National Health Insurance (NHI) is a health financing system that is designed to pool funds to provide access to quality, affordable personal health services for all South Africans based on their health needs, irrespective of their socioeconomic status. NHI is intended to ensure that the use of health services does not result in financial hardships for individuals and their families.
Legislation & Policy Documents
Prescribed Minimum Benefits
PMBs were introduced into the Medical Schemes Act to ensure that members of medical schemes would not run out of benefits for certain conditions and find themselves forced to go to state hospitals for treatment. These PMBs cover a wide range of close to 300 conditions, such as meningitis, various cancers, menopausal management, cardiac treatment and many others including medical emergencies.
The Demarcation Regulations seek to clearly demarcate the responsibility for supervision of medical schemes and health insurance products, and ensure that health insurance products do not undermine the medical scheme environment, resulting in better protection of consumers.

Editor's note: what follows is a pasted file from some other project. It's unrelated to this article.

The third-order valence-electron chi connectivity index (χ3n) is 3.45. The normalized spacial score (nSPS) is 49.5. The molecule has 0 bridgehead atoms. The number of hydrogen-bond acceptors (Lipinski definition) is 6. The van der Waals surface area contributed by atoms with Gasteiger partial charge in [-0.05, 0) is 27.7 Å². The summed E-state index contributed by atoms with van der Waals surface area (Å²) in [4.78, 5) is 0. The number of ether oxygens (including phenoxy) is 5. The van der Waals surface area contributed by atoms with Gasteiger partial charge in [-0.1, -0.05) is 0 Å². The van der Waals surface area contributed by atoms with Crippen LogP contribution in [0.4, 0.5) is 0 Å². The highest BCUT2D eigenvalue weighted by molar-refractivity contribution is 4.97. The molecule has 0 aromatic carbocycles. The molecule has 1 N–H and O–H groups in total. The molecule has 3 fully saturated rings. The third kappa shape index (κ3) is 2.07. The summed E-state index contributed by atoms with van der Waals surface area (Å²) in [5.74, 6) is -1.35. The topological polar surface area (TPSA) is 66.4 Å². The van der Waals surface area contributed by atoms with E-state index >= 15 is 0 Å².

Three categories of health insurance products are of particular relevance to the abovementioned demarcation, namely:
- Medical Expense Shortfall policies (Gap cover plans): These policies cover the shortfall between medical scheme benefits and the rates that private medical service providers may charge.
- Non-medical expense cover as a result of hospitalisation policies (Hospital cash plans): These policies pay out a stated benefit upon hospitalisation, usually per day spent in hospital. The stated benefit is unrelated to the actual cost of any medical service as it is aimed at covering incidental costs, such as loss of income.
- Primary healthcare insurance policies: These policies provide limited medical service benefits (often to employee groups or bargaining councils) including services such as general practitioner visits, acute and chronic medication, emergency medical care, dentistry and optometry.
The Immigration Act 13 of 2002 and the Immigration Regulations of 2014 require foreign students to submit proof of medical cover with a locally registered medical scheme in order to qualify for a study visa. BHF has been requested to consider, from a legal perspective, whether there is any basis in law in terms of which this requirement may be departed from, alternatively in terms of which such requirement ought to be dispensed with as a matter of law.